Saudi Arabia makes mining bet with stake in Vale’s base metals division

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Saudi Arabia has launched its first significant foray into the global mining industry, with a deal to become a minority shareholder in Vale’s $26bn-valued copper and nickel unit.

The Brazilian group said on Thursday evening it had reached two separate agreements to divest a combined 13 per cent slice of its base metals operations for a total $3.4bn in cash.

A joint venture between Saudi Arabian Mining Company and the country’s Public Investment Fund will own 10 per cent of the division, which supplies materials required for the transition to cleaner energy. Investment firm Engine No. 1 will have a 3 per cent equity interest.

Vale said the base metals business would deploy up to $30bn on new projects across Brazil, Canada and Indonesia over the next decade, as it expands production of copper and nickel. Demand for both metals is expected to rise because of their use in electric vehicles.

“The unit will have its own life now,” Vale chief executive Eduardo Bartolomeo told the Financial Times. In two or three years, the business may consider an initial public offering or a merger, he said, but the more immediate focus will be on growth and execution.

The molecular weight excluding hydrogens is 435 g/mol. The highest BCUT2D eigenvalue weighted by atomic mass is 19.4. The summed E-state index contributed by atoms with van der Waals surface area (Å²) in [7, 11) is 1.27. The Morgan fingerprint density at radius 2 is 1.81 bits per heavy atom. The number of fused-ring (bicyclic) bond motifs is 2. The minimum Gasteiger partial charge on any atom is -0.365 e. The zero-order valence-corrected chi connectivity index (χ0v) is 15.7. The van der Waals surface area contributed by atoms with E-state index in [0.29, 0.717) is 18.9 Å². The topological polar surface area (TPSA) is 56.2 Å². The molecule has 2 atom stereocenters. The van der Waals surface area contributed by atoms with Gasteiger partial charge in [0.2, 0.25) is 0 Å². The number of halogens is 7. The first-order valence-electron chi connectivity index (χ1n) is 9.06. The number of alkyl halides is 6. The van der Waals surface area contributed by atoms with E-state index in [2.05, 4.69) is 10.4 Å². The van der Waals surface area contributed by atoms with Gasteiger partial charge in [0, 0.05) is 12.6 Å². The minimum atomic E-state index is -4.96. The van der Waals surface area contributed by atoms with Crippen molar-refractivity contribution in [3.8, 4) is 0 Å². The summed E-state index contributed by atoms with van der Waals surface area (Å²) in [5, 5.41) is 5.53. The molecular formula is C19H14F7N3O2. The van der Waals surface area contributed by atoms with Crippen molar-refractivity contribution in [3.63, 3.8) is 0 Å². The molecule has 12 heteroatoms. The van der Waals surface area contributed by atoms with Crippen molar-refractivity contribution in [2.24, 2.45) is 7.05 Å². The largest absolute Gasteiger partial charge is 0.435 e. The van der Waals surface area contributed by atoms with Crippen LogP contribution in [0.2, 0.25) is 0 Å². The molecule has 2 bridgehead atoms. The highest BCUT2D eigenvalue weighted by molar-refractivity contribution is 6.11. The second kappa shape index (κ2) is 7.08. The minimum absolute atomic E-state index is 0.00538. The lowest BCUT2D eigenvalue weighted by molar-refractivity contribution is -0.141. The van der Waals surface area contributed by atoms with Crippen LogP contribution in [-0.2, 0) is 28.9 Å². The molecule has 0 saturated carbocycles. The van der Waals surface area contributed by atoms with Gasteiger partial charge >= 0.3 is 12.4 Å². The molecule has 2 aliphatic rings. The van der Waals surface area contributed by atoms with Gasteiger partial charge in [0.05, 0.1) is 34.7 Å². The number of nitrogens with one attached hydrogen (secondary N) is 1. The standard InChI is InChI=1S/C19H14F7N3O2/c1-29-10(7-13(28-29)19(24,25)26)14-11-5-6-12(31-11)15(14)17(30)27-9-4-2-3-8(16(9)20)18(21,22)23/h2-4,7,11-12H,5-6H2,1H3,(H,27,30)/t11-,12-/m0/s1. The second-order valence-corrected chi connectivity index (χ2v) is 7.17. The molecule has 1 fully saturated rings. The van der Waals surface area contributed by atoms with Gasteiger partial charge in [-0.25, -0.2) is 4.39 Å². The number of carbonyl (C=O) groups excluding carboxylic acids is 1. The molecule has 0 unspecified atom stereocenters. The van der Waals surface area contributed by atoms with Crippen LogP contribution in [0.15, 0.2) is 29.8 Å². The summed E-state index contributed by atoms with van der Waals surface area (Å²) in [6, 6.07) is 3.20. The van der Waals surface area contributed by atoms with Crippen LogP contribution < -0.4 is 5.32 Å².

The Saudi investment comes as the Gulf kingdom seeks to diversify its economy away from oil, with bets on alternative energy sources and a range of other sectors.

Alongside ambitious targets for solar and wind power installations, Saudi Arabia is planning lithium processing facilities as part of efforts to develop a battery supply chain. 

“[It] marks our first major investment into the global mining sector,” said Robert Wilt, executive director of Manara Minerals, the Saudi joint venture set up in January.

Iron ore provides about 80 per cent of revenues at Vale, a giant of the global mining industry with a market capitalisation of $67bn.

Bartolomeo has previously said the base metals division could one day outgrow its parent and float on the stock market. He told the Financial Times in a recent interview he had held talks with potential partners including carmakers and pension funds.

Vale said the deal gave the base metals unit an implied enterprise value of $26bn. It is expected to close in early 2024 subject to conditions such as approval by regulators.

The deal price is equivalent to an enterprise value of 9.3 times 2023 earnings before interest, tax, depreciation and amortisation, according to calculations from RBC.

Chris James, founder of Engine No. 1, said: “Vale base metals is best positioned to supply the responsibly sourced raw materials needed to build the infrastructure of the future.” The activist hedge fund shook Wall Street two years ago when it waged a successful proxy battle against oil company ExxonMobil, winning three board seats.

On Thursday evening Vale also posted a near-80 per cent slump in second-quarter profits compared with a year earlier. On the back of lower iron ore prices, its net income of $892mn came in well below analyst expectations.

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